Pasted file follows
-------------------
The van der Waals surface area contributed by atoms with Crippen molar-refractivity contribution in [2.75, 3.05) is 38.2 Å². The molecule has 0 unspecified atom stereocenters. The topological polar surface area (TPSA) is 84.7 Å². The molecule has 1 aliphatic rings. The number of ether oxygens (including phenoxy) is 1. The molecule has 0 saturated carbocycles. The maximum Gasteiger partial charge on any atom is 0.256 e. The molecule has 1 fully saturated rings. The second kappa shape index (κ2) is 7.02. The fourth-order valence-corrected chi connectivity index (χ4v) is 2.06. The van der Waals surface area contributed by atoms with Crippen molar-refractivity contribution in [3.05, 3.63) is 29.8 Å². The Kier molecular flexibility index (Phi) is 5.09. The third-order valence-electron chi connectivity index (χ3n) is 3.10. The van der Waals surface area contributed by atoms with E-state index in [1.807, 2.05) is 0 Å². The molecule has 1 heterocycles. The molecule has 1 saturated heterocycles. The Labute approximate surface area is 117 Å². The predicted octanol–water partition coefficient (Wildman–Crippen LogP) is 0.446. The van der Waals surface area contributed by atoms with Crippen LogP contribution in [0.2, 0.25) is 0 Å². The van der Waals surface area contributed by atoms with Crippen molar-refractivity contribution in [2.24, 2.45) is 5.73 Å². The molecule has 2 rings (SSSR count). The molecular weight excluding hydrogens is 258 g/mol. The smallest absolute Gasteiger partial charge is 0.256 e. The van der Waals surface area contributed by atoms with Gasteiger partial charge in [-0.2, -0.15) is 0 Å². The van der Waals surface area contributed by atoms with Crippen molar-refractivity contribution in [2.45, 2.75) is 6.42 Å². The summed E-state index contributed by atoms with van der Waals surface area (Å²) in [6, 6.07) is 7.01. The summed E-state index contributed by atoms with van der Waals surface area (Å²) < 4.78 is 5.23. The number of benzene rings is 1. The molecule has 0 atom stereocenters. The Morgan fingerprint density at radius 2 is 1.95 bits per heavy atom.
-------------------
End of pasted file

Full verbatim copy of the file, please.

The van der Waals surface area contributed by atoms with Crippen molar-refractivity contribution in [2.75, 3.05) is 38.2 Å². The molecule has 0 unspecified atom stereocenters. The topological polar surface area (TPSA) is 84.7 Å². The molecule has 1 aliphatic rings. The number of ether oxygens (including phenoxy) is 1. The molecule has 0 saturated carbocycles. The maximum Gasteiger partial charge on any atom is 0.256 e. The molecule has 1 fully saturated rings. The second kappa shape index (κ2) is 7.02. The fourth-order valence-corrected chi connectivity index (χ4v) is 2.06. The van der Waals surface area contributed by atoms with Crippen molar-refractivity contribution in [3.05, 3.63) is 29.8 Å². The Kier molecular flexibility index (Phi) is 5.09. The third-order valence-electron chi connectivity index (χ3n) is 3.10. The van der Waals surface area contributed by atoms with E-state index in [1.807, 2.05) is 0 Å². The molecule has 1 heterocycles. The molecule has 1 saturated heterocycles. The Labute approximate surface area is 117 Å². The predicted octanol–water partition coefficient (Wildman–Crippen LogP) is 0.446. The van der Waals surface area contributed by atoms with Crippen LogP contribution in [0.2, 0.25) is 0 Å². The van der Waals surface area contributed by atoms with Crippen molar-refractivity contribution in [2.24, 2.45) is 5.73 Å². The molecule has 2 rings (SSSR count). The molecular weight excluding hydrogens is 258 g/mol. The smallest absolute Gasteiger partial charge is 0.256 e. The van der Waals surface area contributed by atoms with Gasteiger partial charge in [-0.2, -0.15) is 0 Å². The van der Waals surface area contributed by atoms with Crippen molar-refractivity contribution in [2.45, 2.75) is 6.42 Å². The summed E-state index contributed by atoms with van der Waals surface area (Å²) in [6, 6.07) is 7.01. The summed E-state index contributed by atoms with van der Waals surface area (Å²) < 4.78 is 5.23. The number of benzene rings is 1. The molecule has 0 atom stereocenters. The Morgan fingerprint density at radius 2 is 1.95 bits per heavy atom.